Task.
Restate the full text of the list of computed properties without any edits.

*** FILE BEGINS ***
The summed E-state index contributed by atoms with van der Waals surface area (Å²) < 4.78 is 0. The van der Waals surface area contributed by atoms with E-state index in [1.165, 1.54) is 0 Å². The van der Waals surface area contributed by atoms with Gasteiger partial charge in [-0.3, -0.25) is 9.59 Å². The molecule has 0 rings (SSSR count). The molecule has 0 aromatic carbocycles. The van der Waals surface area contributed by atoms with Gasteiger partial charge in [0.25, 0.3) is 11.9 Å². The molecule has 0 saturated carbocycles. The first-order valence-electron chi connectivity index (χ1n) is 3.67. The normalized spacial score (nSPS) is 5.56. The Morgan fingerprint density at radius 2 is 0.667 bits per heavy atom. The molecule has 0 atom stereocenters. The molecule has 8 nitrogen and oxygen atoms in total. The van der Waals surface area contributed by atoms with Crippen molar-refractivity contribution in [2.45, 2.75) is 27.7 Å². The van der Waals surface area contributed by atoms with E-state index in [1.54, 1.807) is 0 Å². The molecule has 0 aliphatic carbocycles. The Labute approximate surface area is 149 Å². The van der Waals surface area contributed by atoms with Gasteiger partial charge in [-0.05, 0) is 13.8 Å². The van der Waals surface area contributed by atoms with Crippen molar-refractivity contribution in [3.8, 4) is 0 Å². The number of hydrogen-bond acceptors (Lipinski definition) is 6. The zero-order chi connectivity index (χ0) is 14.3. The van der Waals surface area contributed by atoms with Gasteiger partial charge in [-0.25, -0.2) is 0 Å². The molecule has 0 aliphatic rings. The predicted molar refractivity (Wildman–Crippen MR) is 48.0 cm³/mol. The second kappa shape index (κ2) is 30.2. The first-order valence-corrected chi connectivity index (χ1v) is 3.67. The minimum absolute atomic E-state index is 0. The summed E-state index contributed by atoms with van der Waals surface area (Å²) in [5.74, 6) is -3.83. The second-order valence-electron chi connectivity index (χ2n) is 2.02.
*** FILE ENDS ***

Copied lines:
The summed E-state index contributed by atoms with van der Waals surface area (Å²) < 4.78 is 0. The van der Waals surface area contributed by atoms with E-state index in [1.165, 1.54) is 0 Å². The van der Waals surface area contributed by atoms with Gasteiger partial charge in [-0.3, -0.25) is 9.59 Å². The molecule has 0 rings (SSSR count). The molecule has 0 aromatic carbocycles. The van der Waals surface area contributed by atoms with Gasteiger partial charge in [0.25, 0.3) is 11.9 Å². The molecule has 0 saturated carbocycles. The first-order valence-electron chi connectivity index (χ1n) is 3.67. The normalized spacial score (nSPS) is 5.56. The Morgan fingerprint density at radius 2 is 0.667 bits per heavy atom. The molecule has 0 atom stereocenters. The molecule has 8 nitrogen and oxygen atoms in total. The van der Waals surface area contributed by atoms with Crippen molar-refractivity contribution in [2.45, 2.75) is 27.7 Å². The van der Waals surface area contributed by atoms with E-state index in [1.54, 1.807) is 0 Å². The molecule has 0 aliphatic carbocycles. The Labute approximate surface area is 149 Å². The van der Waals surface area contributed by atoms with Gasteiger partial charge in [-0.05, 0) is 13.8 Å². The van der Waals surface area contributed by atoms with Crippen molar-refractivity contribution in [3.8, 4) is 0 Å². The number of hydrogen-bond acceptors (Lipinski definition) is 6. The zero-order chi connectivity index (χ0) is 14.3. The van der Waals surface area contributed by atoms with Gasteiger partial charge in [-0.25, -0.2) is 0 Å². The molecule has 0 aliphatic rings. The predicted molar refractivity (Wildman–Crippen MR) is 48.0 cm³/mol. The second kappa shape index (κ2) is 30.2. The first-order valence-corrected chi connectivity index (χ1v) is 3.67. The minimum absolute atomic E-state index is 0. The summed E-state index contributed by atoms with van der Waals surface area (Å²) in [5.74, 6) is -3.83. The second-order valence-electron chi connectivity index (χ2n) is 2.02.